Then French runs through the innamalectual dork web's greatest woe-is-me-I'm-a-victim hits ("Just ask Evergreen State College’s Bret Weinstein"), and, get this, tells Facebook et alia to use his own chosen standard when deciding whom to throw out:
The good news is that tech companies don’t have to rely on vague, malleable and hotly contested definitions of hate speech to deal with conspiracy theorists like Mr. Jones. The far better option would be to prohibit libel or slander on their platforms. 
To be sure, this would tie their hands more: Unlike “hate speech,” libel and slander have legal meanings. There is a long history of using libel and slander laws to protect especially private figures from false claims. It’s properly more difficult to use those laws to punish allegations directed at public figures, but even then there are limits on intentionally false factual claims.
This reminds me of a TV variety show sketch I saw as a kid, in which Paul Lynde and Martha Raye played show-biz types. "I'm only willing to do a nude scene," Raye said with her nose in the air, "if it has redeeming artistic qualities." After looking her up and down, Lynde replied, "Who asked ya?"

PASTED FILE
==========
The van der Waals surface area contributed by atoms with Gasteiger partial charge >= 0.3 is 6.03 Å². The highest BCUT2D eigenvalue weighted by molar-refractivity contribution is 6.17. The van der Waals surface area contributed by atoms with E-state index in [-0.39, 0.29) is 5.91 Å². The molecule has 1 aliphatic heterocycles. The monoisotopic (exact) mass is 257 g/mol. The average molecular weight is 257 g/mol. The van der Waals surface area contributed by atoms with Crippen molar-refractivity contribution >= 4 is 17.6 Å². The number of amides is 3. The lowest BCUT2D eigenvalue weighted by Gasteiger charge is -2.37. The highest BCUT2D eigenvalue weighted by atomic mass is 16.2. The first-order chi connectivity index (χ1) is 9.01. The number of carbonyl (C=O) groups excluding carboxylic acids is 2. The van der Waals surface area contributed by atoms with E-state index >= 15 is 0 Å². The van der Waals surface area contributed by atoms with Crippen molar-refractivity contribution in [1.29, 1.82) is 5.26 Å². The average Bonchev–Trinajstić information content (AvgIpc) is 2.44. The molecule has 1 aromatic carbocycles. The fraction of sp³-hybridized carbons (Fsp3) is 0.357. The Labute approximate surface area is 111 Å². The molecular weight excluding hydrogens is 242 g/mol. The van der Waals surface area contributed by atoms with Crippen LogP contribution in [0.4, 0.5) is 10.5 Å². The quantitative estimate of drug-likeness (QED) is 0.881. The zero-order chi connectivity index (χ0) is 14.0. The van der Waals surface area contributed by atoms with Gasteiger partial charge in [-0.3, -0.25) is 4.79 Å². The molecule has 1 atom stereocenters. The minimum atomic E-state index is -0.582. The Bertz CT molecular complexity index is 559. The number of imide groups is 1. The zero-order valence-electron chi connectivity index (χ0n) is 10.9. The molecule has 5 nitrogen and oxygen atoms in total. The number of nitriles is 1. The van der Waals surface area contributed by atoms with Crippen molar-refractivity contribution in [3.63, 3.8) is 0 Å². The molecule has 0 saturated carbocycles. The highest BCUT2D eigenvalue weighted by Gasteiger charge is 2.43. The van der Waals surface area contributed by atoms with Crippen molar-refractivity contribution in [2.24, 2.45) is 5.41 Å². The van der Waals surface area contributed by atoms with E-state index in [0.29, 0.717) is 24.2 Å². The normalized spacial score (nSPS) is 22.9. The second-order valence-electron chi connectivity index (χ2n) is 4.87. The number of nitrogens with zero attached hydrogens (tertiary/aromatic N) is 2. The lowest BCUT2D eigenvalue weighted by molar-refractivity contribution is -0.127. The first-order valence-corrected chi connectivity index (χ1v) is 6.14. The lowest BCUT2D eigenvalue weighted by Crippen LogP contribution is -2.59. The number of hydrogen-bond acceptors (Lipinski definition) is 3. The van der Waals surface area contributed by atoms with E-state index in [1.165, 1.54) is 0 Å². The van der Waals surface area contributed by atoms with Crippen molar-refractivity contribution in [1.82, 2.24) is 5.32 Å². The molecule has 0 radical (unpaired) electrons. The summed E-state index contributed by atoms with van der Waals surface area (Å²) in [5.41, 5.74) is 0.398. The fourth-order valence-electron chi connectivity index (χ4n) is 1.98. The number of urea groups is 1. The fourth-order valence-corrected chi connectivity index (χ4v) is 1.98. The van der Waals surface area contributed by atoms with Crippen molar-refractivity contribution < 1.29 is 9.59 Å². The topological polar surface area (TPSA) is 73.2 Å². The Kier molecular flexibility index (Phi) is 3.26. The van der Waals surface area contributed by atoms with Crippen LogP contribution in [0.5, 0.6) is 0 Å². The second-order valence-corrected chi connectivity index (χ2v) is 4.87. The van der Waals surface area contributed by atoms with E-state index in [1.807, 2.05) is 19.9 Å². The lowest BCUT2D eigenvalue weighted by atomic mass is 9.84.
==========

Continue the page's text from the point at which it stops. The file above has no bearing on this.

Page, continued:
I mean, this is like if some asshole starts tearing up your house and, as you're pitching him out the door, he starts naming conditions under which he'd be willing to leave quietly. At that point you only hope that when you throw him off the stoop he lands on his head.

Douchebags like French, Glenn Reynolds ("This is absolutely the first stage in a coordinated plan to deplatform everyone on the right") and Ben Shapiro ("Suggest that Caitlyn Jenner is a man, and you might be violating crucial social-media 'hate speech' taboos") come swaggering up making demands like this because they're so accustomed to bullying cowards like the New York Times editorial board that they think, in any situation, all they have to do is yell YOU'RE DEPLATFORMING ME like Rudd yelling "Diplomatic immunity" in Lethal Weapon 2 and they'll get what they want. Guess what, guys: Revoked.

Monday, August 06, 2018


...about the conservative outrage over Sarah Jeong's white-people jokes. There were many contributions cut for lack of space -- as well as events that came too late for it, like alt-right black person Candace Owen's stunt of changing "white" to "Jewish" in Jeong's tweets to get Twitter to briefly suspend her. Victim status: Achieved! (No point explaining to her why it's more offensive to rag on Jews; she'll probably tell you that Hitler killed just as many white people.)